Cliffhangers' Candidate: Sagaponack residents are weighing their options

Published May 11, 2005

In an unheated beachfront cottage with a roaring fire, gourmet treats, and hot cider, Gary Ireland asked his neighbors and fellow villagers on Saturday to support his candidacy for Sagaponack Village's first mayor.

Mr. Ireland, a lawyer who works primarily in New York but has an office in Bridgehampton, is running against Bill Tillotson, a full-time Sagaponack resident who owns a nursery and is co-chairman of the Sagaponack Citizens Advisory Committee.

A lawsuit Mr. Ireland filed on behalf of his mother against the county to cut back or remove the Georgica jetty field and replenish beaches to the west was joined by Southampton Town last year. Mr. Ireland's grandparents built the cottage and it has been moved twice since then.

Some 20 guests mingled inside and outside the cottage. Many of them were beachfront property owners who expressed frustration that a run of fish off the beach at Town Line Road that had held steady for several hours was out of reach without a boat.
Roy Scheider and his son, Christian, as well as Ashby and Pat Grantham, who have lost hundreds of feet of dune between them, had more pressing concerns. They were on hand to endorse Mr. Ireland and his efforts to correct beach erosion in Sagaponack.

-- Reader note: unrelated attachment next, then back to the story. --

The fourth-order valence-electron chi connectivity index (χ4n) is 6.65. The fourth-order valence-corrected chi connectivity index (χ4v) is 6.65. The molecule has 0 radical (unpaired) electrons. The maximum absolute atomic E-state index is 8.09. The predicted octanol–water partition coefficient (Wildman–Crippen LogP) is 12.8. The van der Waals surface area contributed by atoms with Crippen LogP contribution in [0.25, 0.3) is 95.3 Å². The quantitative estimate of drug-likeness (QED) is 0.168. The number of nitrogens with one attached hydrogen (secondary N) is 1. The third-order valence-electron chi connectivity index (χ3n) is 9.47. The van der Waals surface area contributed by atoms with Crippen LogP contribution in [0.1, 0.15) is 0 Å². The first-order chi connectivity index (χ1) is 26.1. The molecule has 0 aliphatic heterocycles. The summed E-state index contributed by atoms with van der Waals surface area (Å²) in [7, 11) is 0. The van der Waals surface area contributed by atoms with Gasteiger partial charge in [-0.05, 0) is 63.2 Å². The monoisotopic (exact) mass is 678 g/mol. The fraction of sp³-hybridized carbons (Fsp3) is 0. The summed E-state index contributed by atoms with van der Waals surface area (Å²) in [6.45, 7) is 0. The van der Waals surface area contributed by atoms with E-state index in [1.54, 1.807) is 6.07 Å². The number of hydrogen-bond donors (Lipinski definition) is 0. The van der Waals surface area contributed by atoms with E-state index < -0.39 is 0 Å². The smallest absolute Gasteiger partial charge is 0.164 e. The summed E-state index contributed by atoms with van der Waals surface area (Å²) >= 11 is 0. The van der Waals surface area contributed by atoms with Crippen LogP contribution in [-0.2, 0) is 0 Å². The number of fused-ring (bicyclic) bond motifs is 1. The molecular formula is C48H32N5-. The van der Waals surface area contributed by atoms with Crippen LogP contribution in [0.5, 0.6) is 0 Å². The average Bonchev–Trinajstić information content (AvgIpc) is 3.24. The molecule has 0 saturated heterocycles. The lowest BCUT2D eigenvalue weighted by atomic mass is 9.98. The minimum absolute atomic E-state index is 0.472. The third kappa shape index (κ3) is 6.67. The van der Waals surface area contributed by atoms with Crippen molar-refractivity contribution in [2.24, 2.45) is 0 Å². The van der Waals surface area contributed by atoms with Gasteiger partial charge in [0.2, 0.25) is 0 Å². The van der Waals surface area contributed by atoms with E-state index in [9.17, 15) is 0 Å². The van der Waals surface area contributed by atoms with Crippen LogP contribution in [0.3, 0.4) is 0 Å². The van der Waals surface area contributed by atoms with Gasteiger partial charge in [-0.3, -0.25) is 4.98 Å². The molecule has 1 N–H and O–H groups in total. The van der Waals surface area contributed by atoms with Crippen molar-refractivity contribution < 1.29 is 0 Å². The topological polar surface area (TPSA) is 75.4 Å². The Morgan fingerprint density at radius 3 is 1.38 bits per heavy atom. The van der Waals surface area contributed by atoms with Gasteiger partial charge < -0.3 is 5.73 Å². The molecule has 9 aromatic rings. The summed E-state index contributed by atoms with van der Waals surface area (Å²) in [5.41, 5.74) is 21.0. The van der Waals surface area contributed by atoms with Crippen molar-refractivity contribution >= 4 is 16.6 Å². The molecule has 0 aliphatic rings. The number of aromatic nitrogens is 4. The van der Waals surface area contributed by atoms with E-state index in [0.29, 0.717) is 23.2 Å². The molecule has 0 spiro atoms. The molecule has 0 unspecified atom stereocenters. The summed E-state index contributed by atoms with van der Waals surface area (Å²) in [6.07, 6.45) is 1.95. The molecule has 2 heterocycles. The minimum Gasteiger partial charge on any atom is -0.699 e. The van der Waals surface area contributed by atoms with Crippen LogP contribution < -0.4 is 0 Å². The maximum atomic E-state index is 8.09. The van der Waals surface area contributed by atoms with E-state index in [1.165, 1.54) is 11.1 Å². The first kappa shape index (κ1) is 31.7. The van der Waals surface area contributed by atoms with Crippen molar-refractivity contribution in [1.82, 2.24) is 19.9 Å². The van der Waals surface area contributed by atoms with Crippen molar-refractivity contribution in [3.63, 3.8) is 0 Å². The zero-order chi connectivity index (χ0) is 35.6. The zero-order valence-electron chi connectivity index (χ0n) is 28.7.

The Granthams, who are still sleeping in their house even though they believe the ocean could take it out in the next storm, said that Mr. Ireland "has a grip on what's going on."

In contrast, Mrs. Grantham cited the various town and state officials who came to "witness a disaster" during and after the last storm, but would not allow them to protect their house with anything stronger than sandbags, which, she said, "won't last five minutes." Mrs. Grantham said that after the storms, the town poured "20 truckloads of sand at the end of [Town Line Road] that the ocean took away."

She said that Sagaponack needs "politicians who are reasonable, who just listen to you. Gary is that person. He knows about beach erosion. He's been trying to get the jetties removed for years."
Mrs. Grantham said she did not expect people to "give us a dune. We'll do it." Nonetheless she wants something hard underneath the sand. In front of the Granthams' house the erosion has revealed large concrete pieces shaped like jacks and piles of old cars, upon which their house is perched. Until the 1960s, "people were encouraged to throw anything in front of the dune. They understood that you need something hard there."

Mr. Scheider, who brought in truckloads of sand to protect his house, said he did not favor "hard solutions" such as rocks, but did want an aggressive approach for the removal of the Georgica jetties and for regular beach replenishment.

"I've seen pictures of the beach over long periods of time," Mr. Scheider said. "The sand comes and goes naturally." But with the jetties to the east, he said the beaches need regular nourishment, which he has been doing himself for 11 years.

After two very damaging storms this season, "there is a cliff of Sagaponack clay in front of my house," he said. The sand he brought in was very expensive and he knows it will wash out, but he hopes it will get him through the winter.